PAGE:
He asked me to define yoga.
“Quieting the fluctuations of the mind,” I said, with an uncertain smile.
He didn’t ask me to elaborate, but he didn’t agree.
Over the next four hours, he gave examples of how yoga should not focus on making the impossible possible.
“Silencing the mind is not realistic,” he said. “Non-judgement is not possible,” he continued.
And I couldn’t help but think he was right.
My mind is far from silent. And I judge daily. We all do.
So, why try to change this? Why not take the current situation, the natural situation, and make it better? Why not be aware of what’s really going on?
Our minds are not silent. So let’s listen. Let’s learn from our minds. Let’s learn to connect our mind to our heart and our body, because this connection is the yoga. This awareness is the yoga.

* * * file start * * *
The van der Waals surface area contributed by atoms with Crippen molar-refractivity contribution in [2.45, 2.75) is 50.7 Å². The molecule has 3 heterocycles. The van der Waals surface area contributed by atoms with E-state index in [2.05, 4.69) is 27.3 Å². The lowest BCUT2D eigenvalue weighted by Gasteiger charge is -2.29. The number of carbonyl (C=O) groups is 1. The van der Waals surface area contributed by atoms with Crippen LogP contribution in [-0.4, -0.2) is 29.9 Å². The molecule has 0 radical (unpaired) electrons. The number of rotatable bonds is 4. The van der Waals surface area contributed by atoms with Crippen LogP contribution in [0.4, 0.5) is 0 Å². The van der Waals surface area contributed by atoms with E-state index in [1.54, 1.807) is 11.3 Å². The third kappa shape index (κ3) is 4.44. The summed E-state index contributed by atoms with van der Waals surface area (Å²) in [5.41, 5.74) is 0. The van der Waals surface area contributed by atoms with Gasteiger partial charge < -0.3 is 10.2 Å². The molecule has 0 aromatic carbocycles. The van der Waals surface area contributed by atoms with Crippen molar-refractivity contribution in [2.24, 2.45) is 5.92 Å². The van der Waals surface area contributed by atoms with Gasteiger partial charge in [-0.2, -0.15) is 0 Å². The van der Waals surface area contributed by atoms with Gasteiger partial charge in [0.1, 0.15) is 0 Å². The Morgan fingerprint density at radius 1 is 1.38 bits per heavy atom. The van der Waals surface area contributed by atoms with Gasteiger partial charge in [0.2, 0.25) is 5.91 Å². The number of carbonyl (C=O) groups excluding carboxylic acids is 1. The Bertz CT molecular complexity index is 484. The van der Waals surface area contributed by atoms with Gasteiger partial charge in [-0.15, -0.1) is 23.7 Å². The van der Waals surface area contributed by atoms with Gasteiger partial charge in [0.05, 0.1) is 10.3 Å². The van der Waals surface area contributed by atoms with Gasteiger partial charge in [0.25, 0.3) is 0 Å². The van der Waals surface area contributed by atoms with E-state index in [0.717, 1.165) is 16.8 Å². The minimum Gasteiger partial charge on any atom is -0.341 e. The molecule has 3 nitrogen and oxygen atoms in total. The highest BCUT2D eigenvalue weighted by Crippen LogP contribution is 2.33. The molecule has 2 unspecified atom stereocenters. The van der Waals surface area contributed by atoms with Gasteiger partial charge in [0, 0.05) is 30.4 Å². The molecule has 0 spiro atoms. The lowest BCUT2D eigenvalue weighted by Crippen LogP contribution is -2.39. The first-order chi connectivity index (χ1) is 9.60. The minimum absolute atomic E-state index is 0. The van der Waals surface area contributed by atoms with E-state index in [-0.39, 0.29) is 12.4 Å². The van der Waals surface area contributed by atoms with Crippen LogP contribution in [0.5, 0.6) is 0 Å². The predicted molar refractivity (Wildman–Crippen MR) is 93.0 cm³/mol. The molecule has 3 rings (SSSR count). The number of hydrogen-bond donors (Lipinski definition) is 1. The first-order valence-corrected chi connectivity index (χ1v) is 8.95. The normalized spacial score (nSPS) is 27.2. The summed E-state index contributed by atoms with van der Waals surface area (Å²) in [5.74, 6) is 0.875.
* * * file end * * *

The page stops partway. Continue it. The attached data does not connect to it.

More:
Judgement helps us to become aware of our preferences. It helps us to define who we are, what we like and what we don’t.
We can learn from our judging. And I’ve never looked at it that way before.
If we learn to listen, even to ourselves, especially to ourselves, we can open our minds and gain awareness.
With awareness we can strengthen the connection between our mind, heart and body.
I was certain he was right, but I wasn’t certain I was wrong.
There are others that define yoga as the quieting of the mind. And I know this has been a huge part of my yoga journey.
As every journey is different, so is every definition. And the differences can help us learn.
I was there to learn. And I learned that some questions have multiple answers.